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7.7.2 Division operator

Visual Studio .NET 2003

For an operation of the form x / y, binary operator overload resolution (Section 7.2.4) is applied to select a specific operator implementation. The operands are converted to the parameter types of the selected operator, and the type of the result is the return type of the operator.

The predefined division operators are listed below. The operators all compute the quotient of x and y.

  • Integer division:
    int operator /(int x, int y);
    uint operator /(uint x, uint y);
    long operator /(long x, long y);
    ulong operator /(ulong x, ulong y);
    

If the value of the right operand is zero, a System.DivideByZeroException is thrown.

The division rounds the result towards zero, and the absolute value of the result is the largest possible integer that is less than the absolute value of the quotient of the two operands. The result is zero or positive when the two operands have the same sign and zero or negative when the two operands have opposite signs.

If the left operand is the smallest representable int or long value and the right operand is –1, an overflow occurs. A System.OverflowException is always thrown in this situation, regardless of whether the operation occurs in a checked or an unchecked context.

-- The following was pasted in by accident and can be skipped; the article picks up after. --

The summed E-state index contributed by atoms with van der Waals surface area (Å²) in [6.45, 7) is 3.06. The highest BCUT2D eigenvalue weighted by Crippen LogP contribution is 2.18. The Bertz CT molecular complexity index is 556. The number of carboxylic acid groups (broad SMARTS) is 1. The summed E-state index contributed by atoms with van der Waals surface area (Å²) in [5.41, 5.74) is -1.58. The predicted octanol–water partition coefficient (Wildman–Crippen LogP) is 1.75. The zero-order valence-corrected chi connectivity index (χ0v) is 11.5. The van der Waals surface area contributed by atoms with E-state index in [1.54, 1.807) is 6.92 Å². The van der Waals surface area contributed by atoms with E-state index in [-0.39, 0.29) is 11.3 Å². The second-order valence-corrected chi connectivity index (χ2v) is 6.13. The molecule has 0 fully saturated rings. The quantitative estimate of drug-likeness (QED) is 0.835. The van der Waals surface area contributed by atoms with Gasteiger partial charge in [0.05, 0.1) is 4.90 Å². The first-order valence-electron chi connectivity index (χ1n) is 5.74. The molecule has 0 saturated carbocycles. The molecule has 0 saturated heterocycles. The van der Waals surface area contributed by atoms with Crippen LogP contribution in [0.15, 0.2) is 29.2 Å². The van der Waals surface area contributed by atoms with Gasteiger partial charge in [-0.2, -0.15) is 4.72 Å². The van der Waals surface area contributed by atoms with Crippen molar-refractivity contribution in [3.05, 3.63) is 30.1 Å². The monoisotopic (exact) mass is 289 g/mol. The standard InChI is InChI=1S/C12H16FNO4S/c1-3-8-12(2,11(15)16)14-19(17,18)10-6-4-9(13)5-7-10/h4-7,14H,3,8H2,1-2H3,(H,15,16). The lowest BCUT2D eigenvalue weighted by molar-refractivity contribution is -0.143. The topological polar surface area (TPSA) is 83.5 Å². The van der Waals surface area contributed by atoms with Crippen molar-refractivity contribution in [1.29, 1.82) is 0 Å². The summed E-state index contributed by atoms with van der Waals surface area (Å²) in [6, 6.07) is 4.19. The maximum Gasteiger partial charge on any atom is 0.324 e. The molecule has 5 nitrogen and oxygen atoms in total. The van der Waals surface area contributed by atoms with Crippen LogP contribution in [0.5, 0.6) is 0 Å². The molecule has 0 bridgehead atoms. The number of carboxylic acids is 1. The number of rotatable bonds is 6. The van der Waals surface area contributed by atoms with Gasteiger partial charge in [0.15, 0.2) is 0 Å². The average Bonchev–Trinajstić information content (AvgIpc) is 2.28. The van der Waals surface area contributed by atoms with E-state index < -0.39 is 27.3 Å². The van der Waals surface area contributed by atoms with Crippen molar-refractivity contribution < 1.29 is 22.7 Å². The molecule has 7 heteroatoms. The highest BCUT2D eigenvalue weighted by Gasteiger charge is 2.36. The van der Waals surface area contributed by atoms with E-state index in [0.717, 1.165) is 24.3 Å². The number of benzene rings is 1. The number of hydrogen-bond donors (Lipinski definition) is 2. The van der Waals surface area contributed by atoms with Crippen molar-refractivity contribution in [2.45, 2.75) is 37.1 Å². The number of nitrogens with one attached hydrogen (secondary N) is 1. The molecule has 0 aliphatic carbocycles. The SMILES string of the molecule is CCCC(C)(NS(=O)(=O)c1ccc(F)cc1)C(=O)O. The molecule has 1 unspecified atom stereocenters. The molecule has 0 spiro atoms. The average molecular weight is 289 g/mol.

• Floating-point division:
    float operator /(float x, float y);
    double operator /(double x, double y);
    

The quotient is computed according to the rules of IEEE 754 arithmetic. The following table lists the results of all possible combinations of nonzero finite values, zeros, infinities, and NaN's. In the table, x and y are positive finite values. z is the result of x / y. If the result is too large for the destination type, z is infinity. If the result is too small for the destination type, z is zero.

  +y –y +0 –0 +∞ –∞ NaN
+x
+z
–z
+8
–8
+0
–0
NaN
–x
–z
+z
–8
+8
–0
+0
NaN
+0
+0
–0
NaN
NaN
+0
–0
NaN
–0
–0
+0
NaN
NaN
–0
+0
NaN
+∞
+8
–8
+8
–8
NaN
NaN
NaN
–∞
–8
+8
–8
+8
NaN
NaN
NaN
NaN
NaN
NaN
NaN
NaN
NaN
NaN
NaN
  • Decimal division:
    decimal operator /(decimal x, decimal y);
    

If the value of the right operand is zero, a System.DivideByZeroException is thrown. If the resulting value is too large to represent in the decimal format, a System.OverflowException is thrown. If the result value is too small to represent in the decimal format, the result is zero. The scale of the result is the smallest scale that will preserve a result equal to the nearest representable decimal value to the true mathematical result.

Decimal division is equivalent to using the division operator of type System.Decimal.

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